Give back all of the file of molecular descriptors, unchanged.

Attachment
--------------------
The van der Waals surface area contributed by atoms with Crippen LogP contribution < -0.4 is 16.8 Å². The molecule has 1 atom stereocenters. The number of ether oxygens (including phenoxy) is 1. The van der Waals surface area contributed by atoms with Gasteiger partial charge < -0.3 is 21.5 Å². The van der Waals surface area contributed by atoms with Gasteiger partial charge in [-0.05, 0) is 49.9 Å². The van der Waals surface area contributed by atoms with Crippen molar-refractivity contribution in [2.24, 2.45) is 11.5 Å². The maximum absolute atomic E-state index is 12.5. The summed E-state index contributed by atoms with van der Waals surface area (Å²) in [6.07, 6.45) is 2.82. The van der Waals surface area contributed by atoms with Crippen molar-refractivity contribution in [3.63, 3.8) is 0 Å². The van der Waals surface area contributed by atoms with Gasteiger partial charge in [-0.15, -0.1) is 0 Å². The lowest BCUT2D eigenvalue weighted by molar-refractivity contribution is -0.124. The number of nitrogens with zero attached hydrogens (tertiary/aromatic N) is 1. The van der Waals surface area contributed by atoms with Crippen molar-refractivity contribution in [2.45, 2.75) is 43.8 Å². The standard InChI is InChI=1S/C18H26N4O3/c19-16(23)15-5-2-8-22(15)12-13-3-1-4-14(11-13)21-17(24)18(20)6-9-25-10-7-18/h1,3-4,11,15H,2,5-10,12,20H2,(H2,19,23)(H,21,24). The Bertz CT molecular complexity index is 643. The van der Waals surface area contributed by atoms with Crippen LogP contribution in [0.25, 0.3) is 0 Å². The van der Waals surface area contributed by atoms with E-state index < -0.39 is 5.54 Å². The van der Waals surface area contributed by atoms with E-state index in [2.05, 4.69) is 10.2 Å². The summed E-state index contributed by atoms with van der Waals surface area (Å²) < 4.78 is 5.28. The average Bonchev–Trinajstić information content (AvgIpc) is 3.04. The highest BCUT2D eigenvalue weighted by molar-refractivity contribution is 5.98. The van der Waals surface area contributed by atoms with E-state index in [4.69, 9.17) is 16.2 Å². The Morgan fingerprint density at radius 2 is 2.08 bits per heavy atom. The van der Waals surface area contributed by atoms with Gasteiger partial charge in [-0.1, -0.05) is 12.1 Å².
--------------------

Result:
The van der Waals surface area contributed by atoms with Crippen LogP contribution < -0.4 is 16.8 Å². The molecule has 1 atom stereocenters. The number of ether oxygens (including phenoxy) is 1. The van der Waals surface area contributed by atoms with Gasteiger partial charge < -0.3 is 21.5 Å². The van der Waals surface area contributed by atoms with Gasteiger partial charge in [-0.05, 0) is 49.9 Å². The van der Waals surface area contributed by atoms with Crippen molar-refractivity contribution in [2.24, 2.45) is 11.5 Å². The maximum absolute atomic E-state index is 12.5. The summed E-state index contributed by atoms with van der Waals surface area (Å²) in [6.07, 6.45) is 2.82. The van der Waals surface area contributed by atoms with Crippen molar-refractivity contribution in [3.63, 3.8) is 0 Å². The van der Waals surface area contributed by atoms with Gasteiger partial charge in [-0.15, -0.1) is 0 Å². The lowest BCUT2D eigenvalue weighted by molar-refractivity contribution is -0.124. The number of nitrogens with zero attached hydrogens (tertiary/aromatic N) is 1. The van der Waals surface area contributed by atoms with Crippen molar-refractivity contribution in [2.45, 2.75) is 43.8 Å². The standard InChI is InChI=1S/C18H26N4O3/c19-16(23)15-5-2-8-22(15)12-13-3-1-4-14(11-13)21-17(24)18(20)6-9-25-10-7-18/h1,3-4,11,15H,2,5-10,12,20H2,(H2,19,23)(H,21,24). The Bertz CT molecular complexity index is 643. The van der Waals surface area contributed by atoms with Crippen LogP contribution in [0.25, 0.3) is 0 Å². The van der Waals surface area contributed by atoms with E-state index < -0.39 is 5.54 Å². The van der Waals surface area contributed by atoms with E-state index in [2.05, 4.69) is 10.2 Å². The summed E-state index contributed by atoms with van der Waals surface area (Å²) < 4.78 is 5.28. The average Bonchev–Trinajstić information content (AvgIpc) is 3.04. The highest BCUT2D eigenvalue weighted by molar-refractivity contribution is 5.98. The van der Waals surface area contributed by atoms with E-state index in [4.69, 9.17) is 16.2 Å². The Morgan fingerprint density at radius 2 is 2.08 bits per heavy atom. The van der Waals surface area contributed by atoms with Gasteiger partial charge in [-0.1, -0.05) is 12.1 Å².